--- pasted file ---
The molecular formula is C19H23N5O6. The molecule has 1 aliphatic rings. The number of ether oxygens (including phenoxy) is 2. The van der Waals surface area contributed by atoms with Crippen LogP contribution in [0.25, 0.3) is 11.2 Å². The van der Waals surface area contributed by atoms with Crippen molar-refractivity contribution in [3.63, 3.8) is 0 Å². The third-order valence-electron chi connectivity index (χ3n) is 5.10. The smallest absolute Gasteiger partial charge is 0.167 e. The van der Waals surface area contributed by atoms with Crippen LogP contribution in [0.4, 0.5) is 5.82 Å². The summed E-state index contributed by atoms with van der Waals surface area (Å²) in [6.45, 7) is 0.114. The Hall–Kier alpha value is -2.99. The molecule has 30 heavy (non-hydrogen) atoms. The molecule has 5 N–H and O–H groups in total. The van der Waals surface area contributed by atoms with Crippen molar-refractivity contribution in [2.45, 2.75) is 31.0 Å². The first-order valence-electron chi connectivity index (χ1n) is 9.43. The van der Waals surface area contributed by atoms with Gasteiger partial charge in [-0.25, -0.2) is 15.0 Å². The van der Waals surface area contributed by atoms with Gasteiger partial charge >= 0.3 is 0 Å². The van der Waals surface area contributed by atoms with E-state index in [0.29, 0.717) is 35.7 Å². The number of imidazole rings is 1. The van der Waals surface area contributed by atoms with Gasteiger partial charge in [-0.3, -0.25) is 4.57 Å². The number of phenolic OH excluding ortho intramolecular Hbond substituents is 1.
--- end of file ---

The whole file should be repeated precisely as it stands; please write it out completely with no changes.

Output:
The molecular formula is C19H23N5O6. The molecule has 1 aliphatic rings. The number of ether oxygens (including phenoxy) is 2. The van der Waals surface area contributed by atoms with Crippen LogP contribution in [0.25, 0.3) is 11.2 Å². The van der Waals surface area contributed by atoms with Crippen molar-refractivity contribution in [3.63, 3.8) is 0 Å². The third-order valence-electron chi connectivity index (χ3n) is 5.10. The smallest absolute Gasteiger partial charge is 0.167 e. The van der Waals surface area contributed by atoms with Crippen LogP contribution in [0.4, 0.5) is 5.82 Å². The summed E-state index contributed by atoms with van der Waals surface area (Å²) in [6.45, 7) is 0.114. The Hall–Kier alpha value is -2.99. The molecule has 30 heavy (non-hydrogen) atoms. The molecule has 5 N–H and O–H groups in total. The van der Waals surface area contributed by atoms with Crippen molar-refractivity contribution in [2.45, 2.75) is 31.0 Å². The first-order valence-electron chi connectivity index (χ1n) is 9.43. The van der Waals surface area contributed by atoms with Gasteiger partial charge in [-0.25, -0.2) is 15.0 Å². The van der Waals surface area contributed by atoms with Gasteiger partial charge >= 0.3 is 0 Å². The van der Waals surface area contributed by atoms with E-state index in [0.29, 0.717) is 35.7 Å². The number of imidazole rings is 1. The van der Waals surface area contributed by atoms with Gasteiger partial charge in [-0.3, -0.25) is 4.57 Å². The number of phenolic OH excluding ortho intramolecular Hbond substituents is 1.